How to Prevent Profiling
In recent years, racial profiling has become more prominent as a potential customer service hazard, particularly in the retail sector. During the past two decades, a who’s who of retail establishments have been accused of targeting racial or ethnic minorities when apprehending shoplifting suspects. These allegations have often resulted in litigation from customers and settlements spearheaded by plaintiffs’ attorneys.
Assessing the possible existence of racial profiling is a vital part of customer service. Retailers should strive to treat all customers as highly valued patrons; customers who believe that they have been mistreated because of their race or ethnicity are less likely to be loyal customers. Racial profiling is simply bad for business.
In addition, a company is liable for the actions of its employees. Claims of widespread profiling that have not been thoroughly investigated using modern scientific approaches can unduly harm retailers. Consequently, if someone reports that they have been profiled, the allegations should be investigated to the fullest extent possible.
Those responsible for conducting such investigations have a duty to determine whether there is a widespread problem or if the incident stems from a specific sales associate or loss prevention employee. The following offers some guidance on the proper assessment of racial profiling in a retail setting.
First, retailers should proactively assess whether racial profiling exists before any allegation of profiling has been made. Taking the proactive approach helps insulate retailers from legal action; perhaps more importantly, it provides retailers an opportunity to remedy profiling before allegations occur and legal action is taken.
Second, in making an assessment, retailers should be cautious if they choose to use the population benchmark. The population benchmark holds that shopper demographics should mirror shoplifting apprehensions: if racial and ethnic minorities represent 30 percent of a store’s shoppers, the apprehension statistics for these groups should not exceed 30 percent. According to this benchmark, racial profiling is allegedly occurring if the demographic percentage is exceeded by a substantial margin.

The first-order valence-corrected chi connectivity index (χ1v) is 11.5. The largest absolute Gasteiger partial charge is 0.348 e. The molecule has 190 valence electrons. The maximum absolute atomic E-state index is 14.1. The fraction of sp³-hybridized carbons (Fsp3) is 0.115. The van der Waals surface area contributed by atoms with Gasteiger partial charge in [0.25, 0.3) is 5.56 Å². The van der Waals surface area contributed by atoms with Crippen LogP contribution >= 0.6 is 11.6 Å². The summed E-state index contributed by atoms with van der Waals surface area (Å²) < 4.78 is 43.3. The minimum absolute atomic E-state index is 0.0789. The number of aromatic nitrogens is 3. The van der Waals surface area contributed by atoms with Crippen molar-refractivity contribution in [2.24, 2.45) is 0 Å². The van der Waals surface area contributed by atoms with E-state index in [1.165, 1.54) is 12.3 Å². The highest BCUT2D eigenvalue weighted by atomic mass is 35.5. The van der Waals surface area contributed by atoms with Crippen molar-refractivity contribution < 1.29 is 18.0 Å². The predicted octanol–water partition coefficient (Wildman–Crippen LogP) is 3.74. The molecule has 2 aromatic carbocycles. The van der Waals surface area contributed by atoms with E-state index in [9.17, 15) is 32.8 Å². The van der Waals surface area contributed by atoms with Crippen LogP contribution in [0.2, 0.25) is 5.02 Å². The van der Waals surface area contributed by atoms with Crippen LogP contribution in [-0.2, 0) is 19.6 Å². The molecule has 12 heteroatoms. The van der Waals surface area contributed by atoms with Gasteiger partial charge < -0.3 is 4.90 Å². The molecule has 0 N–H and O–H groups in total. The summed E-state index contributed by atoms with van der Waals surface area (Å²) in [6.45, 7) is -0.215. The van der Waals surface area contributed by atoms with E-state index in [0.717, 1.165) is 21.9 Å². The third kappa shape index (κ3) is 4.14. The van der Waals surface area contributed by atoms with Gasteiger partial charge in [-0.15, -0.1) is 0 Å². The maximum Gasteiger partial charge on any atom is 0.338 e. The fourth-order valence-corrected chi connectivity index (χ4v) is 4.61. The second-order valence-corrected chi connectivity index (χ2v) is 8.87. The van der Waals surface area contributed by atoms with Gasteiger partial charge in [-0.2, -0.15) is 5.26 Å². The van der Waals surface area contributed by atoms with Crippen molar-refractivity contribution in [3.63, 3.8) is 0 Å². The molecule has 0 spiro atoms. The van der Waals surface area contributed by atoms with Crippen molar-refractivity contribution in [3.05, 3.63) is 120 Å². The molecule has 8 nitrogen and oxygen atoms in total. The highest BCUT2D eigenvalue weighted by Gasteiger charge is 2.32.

Currently, this population benchmark is still the most frequently used standard to determine the existence of racial profiling in retail settings. Retailers use it as a monitoring tool. Prosecutors’ offices, after receiving allegations of racial profiling, typically use the benchmark to determine whether there is a problem.
Nonetheless, this approach has recently been discredited for two reasons. Scientific evidence has found that, compared to the general population, racial and ethnic groups do not commit offenses at the same rates for all crimes—which is an underlying assumption of the population benchmark.
Also, it is often extremely difficult to measure shopper demographics accurately, and inaccurately measuring the demographics of shoppers fundamentally biases the population benchmark method. For these reasons, racial profiling research has generally moved away from the population benchmark; yet, prosecutors investigating retail racial profiling have not yet made this switch.
Retailers should consider replacing the population benchmark with the violator benchmark or, at the very least, using the two in conjunction. The violator benchmark compares the racial distribution of shoplifting apprehensions in a store to the racial distribution of larceny theft arrests in the immediate area—usually in the same police precinct.
Thus, if the distribution of apprehensions contains substantially more minorities (say 80 percent) than larceny arrests in the area (say 50 percent), this is considered evidence of racial profiling in the retail setting. On the other hand, if the distributions are the same, there are two possibilities: no profiling is occurring, or retailers and private individuals in the area are all engaged in the same level of profiling as the retailer in question. Either way, the finding suggests that the retailer is not outside the norm in the area. This is a crucial and important discovery, and it is only uncovered by use of the violator benchmark.
To make sure that a store is not profiling along with other stores in the area, retailers should consider conducting an audit study of the store in question. In an audit study, testers—similar to mystery shoppers—visit stores and determine, through the use of directed shopping episodes, the nature and extent of potential profiling. Experimental studies such as these are the gold standard for investigating discrimination.
The audit study approach has benefits for both retailers and prosecutors. Commissioning a study by an independent entity allows retailers to determine the extent of profiling, if it is occurring, and this can lead to proactive measures that will address the problem commensurate with its magnitude. The results can also prove useful to retailers in litigation; if the study finds no evidence of systematic profiling, retailers have concrete scientific evidence to use in court.
Shaun L. Gabbidon is distinguished professor of criminal justice at Penn State Harrisburg. He previously worked as a security executive for a Fortune 500 retailer. Ojmarrh Mitchell is associate professor in the department of criminology at the University of South Florida.